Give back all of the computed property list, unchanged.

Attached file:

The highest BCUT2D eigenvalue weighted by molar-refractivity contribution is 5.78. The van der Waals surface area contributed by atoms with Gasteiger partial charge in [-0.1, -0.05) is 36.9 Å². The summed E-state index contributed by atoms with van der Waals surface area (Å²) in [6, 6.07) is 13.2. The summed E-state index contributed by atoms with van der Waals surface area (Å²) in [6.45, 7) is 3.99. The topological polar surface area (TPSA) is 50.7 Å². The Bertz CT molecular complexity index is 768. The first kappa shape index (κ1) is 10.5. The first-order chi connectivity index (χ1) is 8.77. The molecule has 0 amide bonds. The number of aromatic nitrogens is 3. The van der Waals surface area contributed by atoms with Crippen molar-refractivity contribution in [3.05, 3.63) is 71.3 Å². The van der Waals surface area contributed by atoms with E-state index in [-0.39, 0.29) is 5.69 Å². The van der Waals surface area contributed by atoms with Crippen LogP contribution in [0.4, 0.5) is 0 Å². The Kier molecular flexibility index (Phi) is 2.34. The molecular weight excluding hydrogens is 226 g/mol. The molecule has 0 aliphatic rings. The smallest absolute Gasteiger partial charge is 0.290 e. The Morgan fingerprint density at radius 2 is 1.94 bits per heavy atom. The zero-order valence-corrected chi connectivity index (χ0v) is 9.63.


The highest BCUT2D eigenvalue weighted by molar-refractivity contribution is 5.78. The van der Waals surface area contributed by atoms with Gasteiger partial charge in [-0.1, -0.05) is 36.9 Å². The summed E-state index contributed by atoms with van der Waals surface area (Å²) in [6, 6.07) is 13.2. The summed E-state index contributed by atoms with van der Waals surface area (Å²) in [6.45, 7) is 3.99. The topological polar surface area (TPSA) is 50.7 Å². The Bertz CT molecular complexity index is 768. The first kappa shape index (κ1) is 10.5. The first-order chi connectivity index (χ1) is 8.77. The molecule has 0 amide bonds. The number of aromatic nitrogens is 3. The van der Waals surface area contributed by atoms with Crippen molar-refractivity contribution in [3.05, 3.63) is 71.3 Å². The van der Waals surface area contributed by atoms with E-state index in [-0.39, 0.29) is 5.69 Å². The van der Waals surface area contributed by atoms with Crippen LogP contribution in [0.4, 0.5) is 0 Å². The Kier molecular flexibility index (Phi) is 2.34. The molecular weight excluding hydrogens is 226 g/mol. The molecule has 0 aliphatic rings. The smallest absolute Gasteiger partial charge is 0.290 e. The Morgan fingerprint density at radius 2 is 1.94 bits per heavy atom. The zero-order valence-corrected chi connectivity index (χ0v) is 9.63.